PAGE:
In the Brewhouse‎ > ‎

The Astrology of Brewing

This idea of astrology having anything to do with the brewing of alcohol might sound a little strange.  Heck, it might sound downright ridiculous. 

You may have noticed that, even as a peripherally pagany witchy "woo-woo" type of site that i run here, i don't generally write a lot about astrology.  There are two main reasons for this:

A) I just don't really know a lot about it, and certainly not enough to feel qualified enough to write about it, and

B) I personally believe that about 75% of it useless bunk that is a waste of valuable brain cells i could be using to learn about other, more immediately useful sorts of things.

That said, there is the 25% that i do believe genuinely affects us.  Most of this 25% is based in pretty solid science, and the rest is based in pretty solid experience.  I don't think there's much room to deny the scientific side of astrology.  The moon in particular affects nearly every aspect of life on earth.  Most notably, it controls the tides, and it has a significant impact on our fragile human emotional state.  (Ask any hospital employee or police officer if the full moon doesn't make the crazy come out in people!)  I think there's a fair amount of evidence for the shifting of the other nearby planets to have subtle but sometimes significant effects on us.  I don't know so much about the outer planets and whether they are able to influence us from so far away, but i do know that in my own life, at least, poor little devalued Pluto does indeed seem to have an impact on what's going on with me.

For thousands of years, the moon, its phases, and its position in the night sky have had an influence on human affairs and practices, particularly in the agricultural sector.  Now, whether this actually affects the plants themselves and how they grow, or if it affects the humans who are sowing them or tending to them, who in turn affect the things we cultivate is not for me to say.

The most basic of farming rules regarding moon phases is simple:
  • First quarter, plant long/tall crops.
  • Second quarter, plant full/bushy crops; harvest things that need to ripen further.
  • Third quarter, plant root crops; harvest crops.
  • Fourth quarter, do not plant or harvest anything.
Now, on  the business of moon signs, things are a little trickier.  Again, i'm not the expert in astrology, but the general theory, very over-simplified, is:
  • Plant during earth and water signs.
  • Harvest during air and fire signs.
Of course astrology, like many other aspects of the occult and anyone who has taken my Tarot 101 class can tell you, is like an onion with as many layers as you want to read into it.  We can talk about cardinal, mutable, and fixed signs; we can talk about planetary influences; heck, we can talk about agricultural qabbalism if you want.  So what does this have to do with my new batch of homebrew?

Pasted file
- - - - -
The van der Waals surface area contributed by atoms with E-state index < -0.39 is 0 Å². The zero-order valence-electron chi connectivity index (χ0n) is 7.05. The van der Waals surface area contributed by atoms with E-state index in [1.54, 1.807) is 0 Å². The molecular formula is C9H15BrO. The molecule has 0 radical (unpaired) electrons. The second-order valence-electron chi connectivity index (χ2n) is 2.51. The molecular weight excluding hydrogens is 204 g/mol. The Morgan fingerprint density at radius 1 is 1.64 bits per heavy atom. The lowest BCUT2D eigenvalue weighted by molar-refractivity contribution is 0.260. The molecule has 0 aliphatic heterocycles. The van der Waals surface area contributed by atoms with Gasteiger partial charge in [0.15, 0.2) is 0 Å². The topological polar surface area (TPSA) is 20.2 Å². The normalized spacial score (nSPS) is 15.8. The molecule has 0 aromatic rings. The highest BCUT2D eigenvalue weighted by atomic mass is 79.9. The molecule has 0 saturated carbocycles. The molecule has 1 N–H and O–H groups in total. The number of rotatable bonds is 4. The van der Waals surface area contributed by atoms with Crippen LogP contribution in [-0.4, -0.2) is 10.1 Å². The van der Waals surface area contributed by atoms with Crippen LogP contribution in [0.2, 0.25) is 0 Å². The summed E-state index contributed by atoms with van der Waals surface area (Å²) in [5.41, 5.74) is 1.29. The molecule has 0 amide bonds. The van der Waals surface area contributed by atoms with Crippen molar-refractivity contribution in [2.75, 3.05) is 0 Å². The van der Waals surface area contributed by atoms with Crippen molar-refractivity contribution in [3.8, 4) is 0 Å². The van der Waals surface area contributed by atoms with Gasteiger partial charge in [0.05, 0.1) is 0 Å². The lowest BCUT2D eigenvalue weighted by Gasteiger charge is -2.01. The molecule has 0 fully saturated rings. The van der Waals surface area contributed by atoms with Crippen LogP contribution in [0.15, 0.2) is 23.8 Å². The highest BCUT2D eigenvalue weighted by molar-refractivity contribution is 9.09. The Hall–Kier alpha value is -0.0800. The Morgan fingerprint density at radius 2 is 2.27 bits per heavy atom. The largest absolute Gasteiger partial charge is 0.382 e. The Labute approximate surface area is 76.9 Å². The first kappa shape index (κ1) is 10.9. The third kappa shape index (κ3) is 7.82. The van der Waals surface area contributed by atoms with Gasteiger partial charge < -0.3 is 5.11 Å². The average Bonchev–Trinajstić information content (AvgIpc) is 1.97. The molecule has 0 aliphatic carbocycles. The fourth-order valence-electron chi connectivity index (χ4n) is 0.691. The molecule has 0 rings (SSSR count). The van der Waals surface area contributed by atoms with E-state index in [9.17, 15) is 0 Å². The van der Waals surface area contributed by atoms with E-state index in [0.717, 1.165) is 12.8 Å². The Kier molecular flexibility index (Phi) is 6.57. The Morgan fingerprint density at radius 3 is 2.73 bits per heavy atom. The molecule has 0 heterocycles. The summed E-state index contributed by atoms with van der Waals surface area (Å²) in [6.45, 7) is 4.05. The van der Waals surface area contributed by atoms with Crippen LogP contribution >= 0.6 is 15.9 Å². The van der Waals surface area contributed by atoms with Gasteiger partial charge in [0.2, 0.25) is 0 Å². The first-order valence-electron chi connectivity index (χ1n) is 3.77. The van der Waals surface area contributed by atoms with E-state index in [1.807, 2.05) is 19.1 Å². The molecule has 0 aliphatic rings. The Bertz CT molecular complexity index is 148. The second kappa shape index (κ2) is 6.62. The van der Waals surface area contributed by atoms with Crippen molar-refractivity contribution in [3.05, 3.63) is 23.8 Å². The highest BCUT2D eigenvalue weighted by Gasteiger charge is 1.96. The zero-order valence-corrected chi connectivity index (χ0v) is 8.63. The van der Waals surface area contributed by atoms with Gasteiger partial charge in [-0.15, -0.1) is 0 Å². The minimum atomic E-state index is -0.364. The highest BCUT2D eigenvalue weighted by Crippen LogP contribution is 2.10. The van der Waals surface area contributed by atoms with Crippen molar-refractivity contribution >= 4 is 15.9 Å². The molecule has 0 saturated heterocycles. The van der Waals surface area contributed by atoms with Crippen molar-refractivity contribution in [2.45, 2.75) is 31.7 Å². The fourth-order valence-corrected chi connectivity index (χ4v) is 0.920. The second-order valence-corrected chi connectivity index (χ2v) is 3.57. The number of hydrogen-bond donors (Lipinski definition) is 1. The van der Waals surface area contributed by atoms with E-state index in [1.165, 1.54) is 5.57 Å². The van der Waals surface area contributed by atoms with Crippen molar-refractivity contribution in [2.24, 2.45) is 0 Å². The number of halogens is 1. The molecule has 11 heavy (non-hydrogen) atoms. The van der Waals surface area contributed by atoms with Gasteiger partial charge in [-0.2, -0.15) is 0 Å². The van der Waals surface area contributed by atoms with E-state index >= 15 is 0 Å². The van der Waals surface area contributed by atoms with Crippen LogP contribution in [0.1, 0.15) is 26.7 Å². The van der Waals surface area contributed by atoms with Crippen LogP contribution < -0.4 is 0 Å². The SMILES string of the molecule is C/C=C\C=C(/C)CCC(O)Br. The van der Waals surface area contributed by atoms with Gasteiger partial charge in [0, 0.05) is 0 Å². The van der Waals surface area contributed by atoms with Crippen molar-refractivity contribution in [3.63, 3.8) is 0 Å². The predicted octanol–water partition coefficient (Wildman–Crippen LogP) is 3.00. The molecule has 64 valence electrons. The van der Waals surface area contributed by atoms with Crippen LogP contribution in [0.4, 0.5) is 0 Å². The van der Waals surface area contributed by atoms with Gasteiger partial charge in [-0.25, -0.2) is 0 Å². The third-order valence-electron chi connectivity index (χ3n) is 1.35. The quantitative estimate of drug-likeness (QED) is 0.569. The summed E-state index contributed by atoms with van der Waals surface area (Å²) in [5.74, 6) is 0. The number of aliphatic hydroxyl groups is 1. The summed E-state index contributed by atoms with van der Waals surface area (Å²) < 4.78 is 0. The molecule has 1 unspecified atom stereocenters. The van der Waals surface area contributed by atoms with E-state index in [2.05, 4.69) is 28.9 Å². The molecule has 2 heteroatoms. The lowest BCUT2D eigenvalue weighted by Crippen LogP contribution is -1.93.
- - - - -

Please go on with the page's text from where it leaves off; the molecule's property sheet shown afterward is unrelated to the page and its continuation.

I've found, through much experimentation, that beer (as well as other types of brews, though beer most immediately, perhaps because it is just one lunar cycle away from being ready to drink) definitely seems to follow the above rules to some extent.  In particular:
  • First quarter, brew pale ales, light (in color) beers, beers that are more bitter or high-gravity.
  • Second quarter, brew beers with strong or intricate flavors, medium or red ales, sweeter brews.
  • Third quarter, brew lagers, stouts, porters, and other very dark or dense beers.
  • Fourth quarter, you'll be lucky if your fermentation doesn't stall out.
This is, i'm afraid, in contradiction to some astrology sites i've looked at which list the best times for brewing as being in the third and fourth quarter, only during water signs, except for wine, which should be made in Taurus, but never with an aspect to Saturn or Mars... that's getting a little out of my realm.  Water and earth signs, with the guidelines above, have served me well.

Now the above applies to the actual brewing of the beer (or cider, wine, &c).  Bottling and priming are and entirely different matter.  Of course, we don't have a huge amount of control over this, either.  If you brew during the right period, your bottling is likely to happen some 10 - 15 days later, depending on your recipe, so it's not as easy to control the whole process.  Still, I've found that bottling during a water or air sign is beneficial.  The two times i've bottled during an earth sign, my beer came out nearly flat, and that was particularly surprising to me since the second time it happened i used quite a bit more priming sugar that i was actually supposed to.  Sigh.

One day i would love to be able to do a truly scientific study of this field - brew the same type of beer under exactly the same variables of temperature, water source, materials, etc. - and see if we get any different results; unfortunately i don't know of a sound way to test this.  You couldn't test them all at once, since some would have aged longer than others, and your particular tastes may vary slightly from day to day.  I guess the only real scientific test would be to make about 48 different beers and drink one of each every cycle for 48 cycles, which doesn't sound too healthy or feasible. 
Comments